To study the clinical features of minor salivary gland tumors and to discuss the treatment modalities for these tumors. Retrospective analysis of 54 cases with minor salivary gland tumor operated in our hospital from 1997 to 2004. Among 54 cases with minor salivary gland tumors in this series, 16 patients lost of follow up. Among the remaining 38 patients, 2 patients with nasal cavity adenoid cystic carcinoma died of tumor recurrence 2 and 3 years after the surgery respectively, one patient with laryngeal myoepithelial carcinoma died of tumor recurrence 3 years after the surgery and one patient with paranasal sinus mucoepidermoid carcinoma died of recurrence 17 months after the surgery. Two patients with paranasal sinus adenoid cystic carcinoma recurred after the primary surgery and were survived without tumor after salvage surgery. The other patients survived with no tumor recurrence. While different histopathology of minor salivary gland tumors were found in this group, malignant tumors were predominant, accounting for 81.4%. The choice of treatment for minor salivary gland tumors depends upon the location and the histopathology of the tumors. The treatment policy for benign tumors is simple tumor excision, while that for malignant tumors is surgery combined with pre- or post-operative radiation therapy. Complete surgical resection of tumor masses and tumor free margin is essential for successful treatment of malignant minor salivary gland tumors.

  16. Salivary Proteome Patterns Affecting Human Salt Taste Sensitivity.

    Science.gov (United States)

    Stolle, Theresa; Grondinger, Freya; Dunkel, Andreas; Meng, Chen; Médard, Guillaume; Kuster, Bernhard; Hofmann, Thomas

    2017-10-25

    To investigate the role of perireceptor events in inter-individual variability in salt taste sensitivity, 31 volunteers were monitored in their detection functions for sodium chloride (NaCl) and classified into sensitive (0.6-1.7 mmol/L), medium-sensitive (1.8-6.9 mmol/L), and nonsensitive (7.0-11.2 mmol/L) subjects. Chemosensory intervention of NaCl-sensitive (S + ) and nonsensitive (S - ) panellists with potassium chloride, ammonium chloride, and sodium gluconate showed the salt taste sensitivity to be specific for NaCl. As no significant differences were found between S + and S - subjects in salivary sodium and protein content, salivary proteome differences and their stimulus-induced dynamic changes were analyzed by tryptic digestion, iTRAQ labeling, and liquid chromatography-tandem mass spectrometry analysis. Differences in the salivary proteome between S + and S - subjects were found primarily in resting saliva and were largely independent of the dynamic alterations observed upon salt stimulation. Gene ontology enrichment analysis of key proteins, i.e., immunoglobulin heavy constant y1, myeloblastin, cathepsin G, and kallikrein, revealed significantly increased serine-type endopeptidase activity for the S + group, while the S - group exhibited augmented cysteine-type endopeptidase inhibitor activity by increased abundances in lipocalin-1 and cystatin-D, -S, and -SN, respectively. As proteases have been suggested to facilitate transepithelial sodium transport by cleaving the y-subunit of the epithelial sodium channel (ENaC) and protease inhibitors have been shown to reduce ENaC-mediated sodium transport, the differentially modulated proteolytic activity patterns observed in vivo for S + and S - subjects show evidence of them playing a crucial role in affecting human NaCl sensitivity.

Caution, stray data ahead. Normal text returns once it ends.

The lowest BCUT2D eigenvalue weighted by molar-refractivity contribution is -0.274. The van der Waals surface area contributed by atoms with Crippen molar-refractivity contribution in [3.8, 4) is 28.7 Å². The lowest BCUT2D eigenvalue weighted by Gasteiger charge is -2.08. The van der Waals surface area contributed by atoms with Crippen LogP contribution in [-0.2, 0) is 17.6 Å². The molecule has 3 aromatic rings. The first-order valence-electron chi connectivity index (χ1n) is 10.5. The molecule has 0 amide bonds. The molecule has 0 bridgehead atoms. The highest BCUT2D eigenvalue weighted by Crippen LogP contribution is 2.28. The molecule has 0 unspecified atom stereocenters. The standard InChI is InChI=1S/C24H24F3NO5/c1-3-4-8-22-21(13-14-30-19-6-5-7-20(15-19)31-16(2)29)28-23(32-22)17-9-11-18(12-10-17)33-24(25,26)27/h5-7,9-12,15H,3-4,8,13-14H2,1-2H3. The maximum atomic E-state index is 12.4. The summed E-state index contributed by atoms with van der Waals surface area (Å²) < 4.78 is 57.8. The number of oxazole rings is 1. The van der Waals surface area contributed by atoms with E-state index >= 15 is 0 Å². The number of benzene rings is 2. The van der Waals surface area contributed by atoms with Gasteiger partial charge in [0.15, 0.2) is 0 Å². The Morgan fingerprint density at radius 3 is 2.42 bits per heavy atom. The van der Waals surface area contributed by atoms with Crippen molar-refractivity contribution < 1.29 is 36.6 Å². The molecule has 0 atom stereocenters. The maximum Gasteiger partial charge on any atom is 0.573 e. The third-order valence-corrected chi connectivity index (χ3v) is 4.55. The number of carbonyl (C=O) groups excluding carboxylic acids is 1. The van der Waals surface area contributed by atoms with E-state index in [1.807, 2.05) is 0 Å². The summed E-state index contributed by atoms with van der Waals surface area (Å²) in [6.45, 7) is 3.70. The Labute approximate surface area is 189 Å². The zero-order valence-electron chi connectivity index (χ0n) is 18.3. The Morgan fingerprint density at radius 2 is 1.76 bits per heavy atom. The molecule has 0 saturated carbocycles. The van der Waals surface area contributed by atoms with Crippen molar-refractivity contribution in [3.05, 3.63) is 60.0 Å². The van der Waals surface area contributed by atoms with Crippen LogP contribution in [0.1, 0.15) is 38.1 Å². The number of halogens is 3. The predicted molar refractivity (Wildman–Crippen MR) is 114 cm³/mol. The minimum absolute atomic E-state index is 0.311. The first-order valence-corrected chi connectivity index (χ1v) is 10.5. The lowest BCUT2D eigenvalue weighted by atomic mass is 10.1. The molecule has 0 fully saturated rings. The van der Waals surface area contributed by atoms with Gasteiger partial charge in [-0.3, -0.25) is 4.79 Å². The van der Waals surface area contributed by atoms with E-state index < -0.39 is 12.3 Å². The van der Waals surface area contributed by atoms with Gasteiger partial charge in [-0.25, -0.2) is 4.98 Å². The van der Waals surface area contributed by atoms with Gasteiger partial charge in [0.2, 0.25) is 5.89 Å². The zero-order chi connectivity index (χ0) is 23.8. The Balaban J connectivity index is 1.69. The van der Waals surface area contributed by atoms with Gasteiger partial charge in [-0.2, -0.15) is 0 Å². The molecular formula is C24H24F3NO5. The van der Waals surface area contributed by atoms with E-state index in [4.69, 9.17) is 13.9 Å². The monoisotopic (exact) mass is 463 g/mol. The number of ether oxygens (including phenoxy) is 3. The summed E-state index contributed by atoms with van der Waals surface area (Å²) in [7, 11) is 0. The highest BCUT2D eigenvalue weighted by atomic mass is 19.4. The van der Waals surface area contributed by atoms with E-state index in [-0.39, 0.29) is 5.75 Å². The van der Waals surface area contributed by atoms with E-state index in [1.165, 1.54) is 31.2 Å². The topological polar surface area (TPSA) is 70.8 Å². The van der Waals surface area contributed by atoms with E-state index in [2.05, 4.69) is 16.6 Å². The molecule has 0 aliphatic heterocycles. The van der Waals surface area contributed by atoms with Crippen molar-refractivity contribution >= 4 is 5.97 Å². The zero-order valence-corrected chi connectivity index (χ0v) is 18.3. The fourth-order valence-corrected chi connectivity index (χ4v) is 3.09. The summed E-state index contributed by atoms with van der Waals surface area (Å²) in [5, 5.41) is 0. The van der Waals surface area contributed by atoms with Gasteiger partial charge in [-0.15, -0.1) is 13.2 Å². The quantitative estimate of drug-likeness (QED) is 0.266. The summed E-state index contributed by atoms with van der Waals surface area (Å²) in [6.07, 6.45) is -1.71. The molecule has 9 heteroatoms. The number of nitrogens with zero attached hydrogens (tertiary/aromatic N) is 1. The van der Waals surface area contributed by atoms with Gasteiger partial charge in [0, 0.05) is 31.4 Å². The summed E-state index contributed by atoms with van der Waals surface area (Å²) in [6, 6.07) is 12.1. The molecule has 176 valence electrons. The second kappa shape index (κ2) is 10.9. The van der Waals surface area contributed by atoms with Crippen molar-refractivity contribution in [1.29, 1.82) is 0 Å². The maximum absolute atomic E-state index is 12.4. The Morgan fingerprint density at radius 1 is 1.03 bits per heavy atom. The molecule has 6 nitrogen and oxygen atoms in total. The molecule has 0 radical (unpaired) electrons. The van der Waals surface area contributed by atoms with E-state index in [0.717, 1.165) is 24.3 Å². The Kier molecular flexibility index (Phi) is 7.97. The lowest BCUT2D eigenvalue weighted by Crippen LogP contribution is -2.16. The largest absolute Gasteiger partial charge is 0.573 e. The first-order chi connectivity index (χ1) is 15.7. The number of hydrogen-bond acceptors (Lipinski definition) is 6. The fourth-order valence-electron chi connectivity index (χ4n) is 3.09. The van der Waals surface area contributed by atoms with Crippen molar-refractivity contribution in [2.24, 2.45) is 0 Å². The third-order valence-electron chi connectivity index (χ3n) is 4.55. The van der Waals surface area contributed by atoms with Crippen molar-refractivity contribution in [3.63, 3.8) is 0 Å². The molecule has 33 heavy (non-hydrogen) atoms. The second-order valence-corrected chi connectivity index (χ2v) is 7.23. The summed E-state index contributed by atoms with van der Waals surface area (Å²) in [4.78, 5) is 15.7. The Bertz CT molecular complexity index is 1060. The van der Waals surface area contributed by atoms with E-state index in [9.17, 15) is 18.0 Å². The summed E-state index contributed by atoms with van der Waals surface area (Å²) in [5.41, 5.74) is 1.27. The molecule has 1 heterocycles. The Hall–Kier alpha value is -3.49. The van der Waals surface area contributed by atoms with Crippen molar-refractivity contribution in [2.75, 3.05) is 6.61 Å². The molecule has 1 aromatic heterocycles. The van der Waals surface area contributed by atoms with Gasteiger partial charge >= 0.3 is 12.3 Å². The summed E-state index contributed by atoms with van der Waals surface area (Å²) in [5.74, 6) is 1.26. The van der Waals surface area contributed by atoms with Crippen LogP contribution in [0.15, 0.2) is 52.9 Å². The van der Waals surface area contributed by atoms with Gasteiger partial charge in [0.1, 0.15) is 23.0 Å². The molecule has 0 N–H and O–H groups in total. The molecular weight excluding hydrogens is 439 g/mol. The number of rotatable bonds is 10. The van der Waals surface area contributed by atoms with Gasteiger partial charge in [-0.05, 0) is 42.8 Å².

17. Resveratrol increases F508del-CFTR dependent salivary secretion in cystic fibrosis mice

    Directory of Open Access Journals (Sweden)

    Barbara Dhooghe

    2015-07-01

    Full Text Available Cystic fibrosis (CF is a fatal genetic disease associated with widespread exocrine gland dysfunction. Studies have suggested activating effects of resveratrol, a naturally-occurring polyphenol compound with antioxidant and anti-inflammatory properties, on CF transmembrane conductance regulator (CFTR protein function. We assayed, in F508del-CFTR homozygous (CF and in wild-type mice, the effect of resveratrol on salivary secretion in basal conditions, in response to inhibition by atropine (basal β-adrenergic-dependent component and to stimulation by isoprenaline (CFTR-dependent component. Both components of the salivary secretion were smaller in CF mice than in controls. Two hours after intraperitoneal administration of resveratrol (50 mg/kg dissolved in DMSO, the compound was detected in salivary glands. As in both CF and in wild-type mice, DMSO alone increased the response to isoprenaline in males but not in females, the effect of resveratrol was only measured in females. In wild-type mice, isoprenaline increased secretion by more than half. In CF mice, resveratrol rescued the response to isoprenaline, eliciting a 2.5-fold increase of β-adrenergic-stimulated secretion. We conclude that the salivary secretion assay is suitable to test DMSO-soluble CFTR modulators in female mice. We show that resveratrol applied in vivo to mice reaches salivary glands and increases β-adrenergic secretion. Immunolabelling of CFTR in human bronchial epithelial cells suggests that the effect is associated with increased CFTR protein expression. Our data support the view that resveratrol is beneficial for treating CF. The salivary secretion assay has a potential application to test efficacy of novel CF therapies.